I think Shawn is right about perhaps scaling back to maybe a smaller focus and then iterate up. I mentioned to Jolene in another thread about the LEAN project principles that we’re using at the BM and that again may suit this project – go for build, measure and iterate through your project. Improve as and when you can. Web dev is always on going! It is good your resource is structured data – you maybe on the route to Linked Data too (don’t scope that in now though!)

    Audience – can you try and reach a larger audience, or let serendipity take over and see what people do with your resources?

    License – have you considered what you might do with a license for your content?

    @Alice – nice example of Dura Europos.



    Nancy Hoffman

    Hi Dan,
    Thank you for your comments! Not late at all.

    Regarding project scope – I have narrowed in on one building for the MSUDAI project.

    I can see your point about Eric’s workload. I have a lot of experience cross-walking metadata from various collection types. To the extent that Open Content is about mapping the data to a central data model, I might be able to take part of the work off of Erica’s shoulders. I know he has not had success with this in the past, but this is one of my strengths.

    I hope the audience for my project will be professional archaeologists. I have a partner at the University of Minnesota, Dr. Kathryn Hayes, who plans to work with the data to demonstrate its value in her research once it is published. I also plan to give presentations about my project at professional meetings to make other archaeologists aware of the data. In fact, I have already done one talk at the Midwest Historical Archaeology Conference in Minneapolis in October.

    Another important audience is my own institution. I want to demonstrate the value of archaeology data to garner support for additional work with the Fort Snelling and other archaeology data sets. I have written an internal grant for this type of work before – without success. I think having an example in hand will show momentum and outcomes worthy of further support.

    I had a look at the LEAN process link you posted and hope to follow that model for the website development. This fall, I met with education and interpretive staff who can help me review and improve as I put it together.

    The licensing is an excellent question. I hope to go for a CC0 but really need to get clear on the permissions with my institution. I will take this up with my supervisor at the next opportunity.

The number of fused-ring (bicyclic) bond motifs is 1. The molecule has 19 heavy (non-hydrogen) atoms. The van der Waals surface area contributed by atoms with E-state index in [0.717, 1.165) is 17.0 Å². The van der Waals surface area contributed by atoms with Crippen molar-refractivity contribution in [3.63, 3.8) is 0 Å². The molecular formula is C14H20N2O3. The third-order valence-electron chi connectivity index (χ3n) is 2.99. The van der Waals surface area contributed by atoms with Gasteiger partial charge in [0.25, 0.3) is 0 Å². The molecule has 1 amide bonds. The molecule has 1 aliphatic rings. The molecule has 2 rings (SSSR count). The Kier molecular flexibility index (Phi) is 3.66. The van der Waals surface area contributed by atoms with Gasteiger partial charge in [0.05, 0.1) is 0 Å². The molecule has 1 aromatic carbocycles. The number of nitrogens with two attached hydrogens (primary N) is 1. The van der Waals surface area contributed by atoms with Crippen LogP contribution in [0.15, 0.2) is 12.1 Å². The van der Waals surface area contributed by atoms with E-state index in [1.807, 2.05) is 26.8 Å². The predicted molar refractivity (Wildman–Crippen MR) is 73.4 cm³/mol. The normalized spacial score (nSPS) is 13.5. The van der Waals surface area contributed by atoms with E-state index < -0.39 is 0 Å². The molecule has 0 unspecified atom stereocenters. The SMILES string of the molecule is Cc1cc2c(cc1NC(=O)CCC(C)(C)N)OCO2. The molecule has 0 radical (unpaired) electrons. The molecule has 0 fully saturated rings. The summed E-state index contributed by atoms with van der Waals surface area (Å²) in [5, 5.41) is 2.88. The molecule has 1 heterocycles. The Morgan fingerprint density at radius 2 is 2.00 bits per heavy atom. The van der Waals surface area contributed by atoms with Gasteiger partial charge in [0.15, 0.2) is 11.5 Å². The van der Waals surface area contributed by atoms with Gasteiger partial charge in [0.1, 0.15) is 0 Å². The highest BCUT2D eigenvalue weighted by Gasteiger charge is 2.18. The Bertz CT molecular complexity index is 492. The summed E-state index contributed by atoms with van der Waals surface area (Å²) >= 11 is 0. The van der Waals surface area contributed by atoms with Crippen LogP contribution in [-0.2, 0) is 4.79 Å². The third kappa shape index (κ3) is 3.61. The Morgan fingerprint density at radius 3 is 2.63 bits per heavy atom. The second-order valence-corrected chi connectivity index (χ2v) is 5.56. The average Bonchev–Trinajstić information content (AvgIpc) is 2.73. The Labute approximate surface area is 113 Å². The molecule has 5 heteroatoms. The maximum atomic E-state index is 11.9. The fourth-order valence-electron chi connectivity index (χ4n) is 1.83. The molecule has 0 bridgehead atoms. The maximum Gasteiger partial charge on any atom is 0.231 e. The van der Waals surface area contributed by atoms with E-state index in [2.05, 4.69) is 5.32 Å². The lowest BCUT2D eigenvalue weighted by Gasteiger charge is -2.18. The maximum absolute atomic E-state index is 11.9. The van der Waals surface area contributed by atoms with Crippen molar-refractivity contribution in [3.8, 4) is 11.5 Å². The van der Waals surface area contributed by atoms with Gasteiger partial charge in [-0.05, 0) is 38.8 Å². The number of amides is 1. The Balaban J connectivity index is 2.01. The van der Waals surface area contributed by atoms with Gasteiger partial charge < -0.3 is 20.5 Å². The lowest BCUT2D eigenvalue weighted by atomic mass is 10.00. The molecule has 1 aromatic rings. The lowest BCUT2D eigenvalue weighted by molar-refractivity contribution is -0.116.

Eric Kansa

    Hi Nancy,

    Sorry for my delayed reply. I’ve been making comments in DropBox, and also had some jury duty distractions.

    I can’t say how easy or hard it will be to process the XML records until I see some of them. If the records are consistent, I think I’d disagree about Shawn’s suggestion that we do only a subset. The main time and effort will be spent in understanding the XML and setting up an import. After that, it won’t matter much how big the dataset is (if it is clean) since it’ll be a computer doing the work not any of us.

    As far as commitments go, I’m most available for this mid April through mid June, with smaller windows before. Again, I’d have to see what the data actually looks like first.



    Nancy Hoffman

    Hi Eric –

    I have my data ready for you to review. I put it into a GitHub repository: hoffmanNBH/ShortBarracksCSV. Let me know what I need to do next to help get this published with OC. If there is any part of the process where I can make your life easier, please let me know.



    Eric Kansa


    I’m taking a look now. Thanks Nancy!



    Eric Kansa

    Hi Nancy,

    Ok. I took a look and have the following recommendations.

    1. Add URIs (additional fields): It’s awesome you are using the Getty AAT vocabulary terms in your data. That will really help with interoperability. Let’s also add the URIs to these different terms we can create linked data. So for example, we should add a field that provides URIs for the “Materials 1” field. That new field should be “URI – Materials 1”. We will then provide URIs for each of the materials referenced, so  “cast iron” will be accompanied by “” in the new “URI – Materials 1” field.